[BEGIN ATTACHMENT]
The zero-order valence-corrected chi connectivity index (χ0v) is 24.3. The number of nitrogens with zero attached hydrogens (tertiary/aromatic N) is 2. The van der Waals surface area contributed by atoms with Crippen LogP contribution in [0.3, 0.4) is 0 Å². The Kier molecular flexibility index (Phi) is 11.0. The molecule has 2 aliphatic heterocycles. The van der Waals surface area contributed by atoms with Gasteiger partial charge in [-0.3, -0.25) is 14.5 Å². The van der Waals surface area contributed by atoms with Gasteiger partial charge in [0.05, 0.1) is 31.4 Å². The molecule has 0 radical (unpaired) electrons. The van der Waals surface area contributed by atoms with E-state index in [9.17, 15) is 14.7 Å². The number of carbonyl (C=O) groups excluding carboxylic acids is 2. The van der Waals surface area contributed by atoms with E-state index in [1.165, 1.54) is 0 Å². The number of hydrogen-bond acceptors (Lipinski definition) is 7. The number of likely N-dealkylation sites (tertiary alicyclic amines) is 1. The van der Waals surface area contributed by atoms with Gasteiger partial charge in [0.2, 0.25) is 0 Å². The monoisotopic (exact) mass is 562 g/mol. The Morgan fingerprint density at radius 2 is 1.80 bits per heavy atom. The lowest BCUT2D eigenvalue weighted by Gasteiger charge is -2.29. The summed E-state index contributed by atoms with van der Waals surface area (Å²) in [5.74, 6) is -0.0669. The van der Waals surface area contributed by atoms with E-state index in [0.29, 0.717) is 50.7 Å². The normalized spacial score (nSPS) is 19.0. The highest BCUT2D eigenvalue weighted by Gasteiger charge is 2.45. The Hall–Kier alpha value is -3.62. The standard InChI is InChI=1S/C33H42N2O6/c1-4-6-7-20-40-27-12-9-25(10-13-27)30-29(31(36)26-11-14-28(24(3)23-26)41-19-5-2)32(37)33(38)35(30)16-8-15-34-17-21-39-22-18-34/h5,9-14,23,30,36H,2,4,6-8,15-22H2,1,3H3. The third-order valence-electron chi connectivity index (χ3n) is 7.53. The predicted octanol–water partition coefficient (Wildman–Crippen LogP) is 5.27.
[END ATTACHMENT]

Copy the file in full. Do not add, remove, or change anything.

The zero-order valence-corrected chi connectivity index (χ0v) is 24.3. The number of nitrogens with zero attached hydrogens (tertiary/aromatic N) is 2. The van der Waals surface area contributed by atoms with Crippen LogP contribution in [0.3, 0.4) is 0 Å². The Kier molecular flexibility index (Phi) is 11.0. The molecule has 2 aliphatic heterocycles. The van der Waals surface area contributed by atoms with Gasteiger partial charge in [-0.3, -0.25) is 14.5 Å². The van der Waals surface area contributed by atoms with Gasteiger partial charge in [0.05, 0.1) is 31.4 Å². The molecule has 0 radical (unpaired) electrons. The van der Waals surface area contributed by atoms with E-state index in [9.17, 15) is 14.7 Å². The number of carbonyl (C=O) groups excluding carboxylic acids is 2. The van der Waals surface area contributed by atoms with E-state index in [1.165, 1.54) is 0 Å². The number of hydrogen-bond acceptors (Lipinski definition) is 7. The number of likely N-dealkylation sites (tertiary alicyclic amines) is 1. The van der Waals surface area contributed by atoms with Gasteiger partial charge in [0.2, 0.25) is 0 Å². The monoisotopic (exact) mass is 562 g/mol. The Morgan fingerprint density at radius 2 is 1.80 bits per heavy atom. The lowest BCUT2D eigenvalue weighted by Gasteiger charge is -2.29. The summed E-state index contributed by atoms with van der Waals surface area (Å²) in [5.74, 6) is -0.0669. The van der Waals surface area contributed by atoms with E-state index in [0.29, 0.717) is 50.7 Å². The normalized spacial score (nSPS) is 19.0. The highest BCUT2D eigenvalue weighted by Gasteiger charge is 2.45. The Hall–Kier alpha value is -3.62. The standard InChI is InChI=1S/C33H42N2O6/c1-4-6-7-20-40-27-12-9-25(10-13-27)30-29(31(36)26-11-14-28(24(3)23-26)41-19-5-2)32(37)33(38)35(30)16-8-15-34-17-21-39-22-18-34/h5,9-14,23,30,36H,2,4,6-8,15-22H2,1,3H3. The third-order valence-electron chi connectivity index (χ3n) is 7.53. The predicted octanol–water partition coefficient (Wildman–Crippen LogP) is 5.27.